Monday's death of Former Prime Minister Margaret Thatcher gives us Conservatives a chance to wax nostalgic about days of greater prosperity and personal freedom. A lot of people like to think that Thatcher just rode the coattails of her beloved "Ronnie" Reagan during the 80's--but the record shows she was just as important as her American counterpart in turning around the economic and geo-political course of the world.
Thatcher tamed double-digit inflation rates and runaway deficits by contracting the monetary supply--and getting millions off the dole. She also freed the British people from the control of labor unions that constantly threatened the deliver of basic services and good with nationwide strikes. Thatcher got Government out of the auto industry (they owned Jaguar), running the banks, owning the telecommunications systems and the airplane building business--and AMAZINGLY, those industries all started turning profits when run by actual businessmen and not bureaucrats!
The Prime Minister put the military dictatorship of Argentina in its place by literally blowing the junta's Navy and Air Force out of water and the sky in the Falklands. She believed that increased military might was the only way to keep Communism in check in Europe--allowing the Soviet Empire to crumble from within its own walls. And most importantly, Thatcher insisted that in any attempt to create a "common European market" allow Britain to maintain its own currency--knowing that the socialist systems of countries like Greece, France and Spain were going to drag everybody down with them.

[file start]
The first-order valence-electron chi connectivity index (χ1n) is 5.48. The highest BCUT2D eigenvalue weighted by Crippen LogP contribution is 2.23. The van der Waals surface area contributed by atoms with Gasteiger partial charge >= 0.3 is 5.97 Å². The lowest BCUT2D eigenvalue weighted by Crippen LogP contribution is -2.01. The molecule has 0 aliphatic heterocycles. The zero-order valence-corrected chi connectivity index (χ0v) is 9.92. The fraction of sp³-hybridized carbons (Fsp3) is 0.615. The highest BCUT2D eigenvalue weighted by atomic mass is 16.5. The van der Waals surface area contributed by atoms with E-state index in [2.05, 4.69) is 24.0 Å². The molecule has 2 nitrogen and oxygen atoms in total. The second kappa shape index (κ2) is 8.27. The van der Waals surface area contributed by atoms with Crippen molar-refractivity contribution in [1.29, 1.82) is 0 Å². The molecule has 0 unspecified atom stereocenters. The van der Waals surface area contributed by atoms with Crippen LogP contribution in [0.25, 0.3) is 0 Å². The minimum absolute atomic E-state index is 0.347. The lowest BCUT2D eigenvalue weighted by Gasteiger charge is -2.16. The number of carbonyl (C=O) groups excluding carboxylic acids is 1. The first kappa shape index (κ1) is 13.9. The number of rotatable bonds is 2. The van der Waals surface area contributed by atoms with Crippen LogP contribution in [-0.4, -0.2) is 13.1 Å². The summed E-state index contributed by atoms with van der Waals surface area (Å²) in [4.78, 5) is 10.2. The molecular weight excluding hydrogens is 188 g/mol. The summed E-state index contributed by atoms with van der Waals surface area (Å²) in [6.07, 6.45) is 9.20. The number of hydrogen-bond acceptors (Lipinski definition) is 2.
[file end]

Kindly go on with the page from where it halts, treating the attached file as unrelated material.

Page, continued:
Not surprisingly, there were plenty of less-flattering remembrances of Margaret Thatcher yesterday. They came from Liberals who who claimed the rich got "too rich" during the Reagan-Thatcher years and that deregulation allowed people to make bad financial decisions twenty years later to trigger the current worldwide recession. I guess those folks want to think back to their own "golden age"--when inflation was 26%, and the Pound had to be floated by the International Monetary Fund, and the garbage sat uncollected in the streets for weeks, and Britons had to worry if coal would be available to heat their houses in the winter, and religious zealots took foreign diplomats hostage, and the people of Western Europe lived under a constant worry of rolling tanks or mushroom clouds.
Or perhaps, Thatcher's critics prefer the current "glory days" of socialism where unemployment is over 25%, where dictators looking for attention hold entire continents hostage with nuclear threats, where governments own carmakers and banks and bankrupt renewable energy companies again and where their countries are too broke to provide all of the benefits they were promised.
As depressing as it is to think back on how good things were when leaders like Margaret Thatcher were in control, you have to be optimistic that it's just a matter of time before voting majorities turn to people with her vision again--and bring order and fiscal sanity back to the world.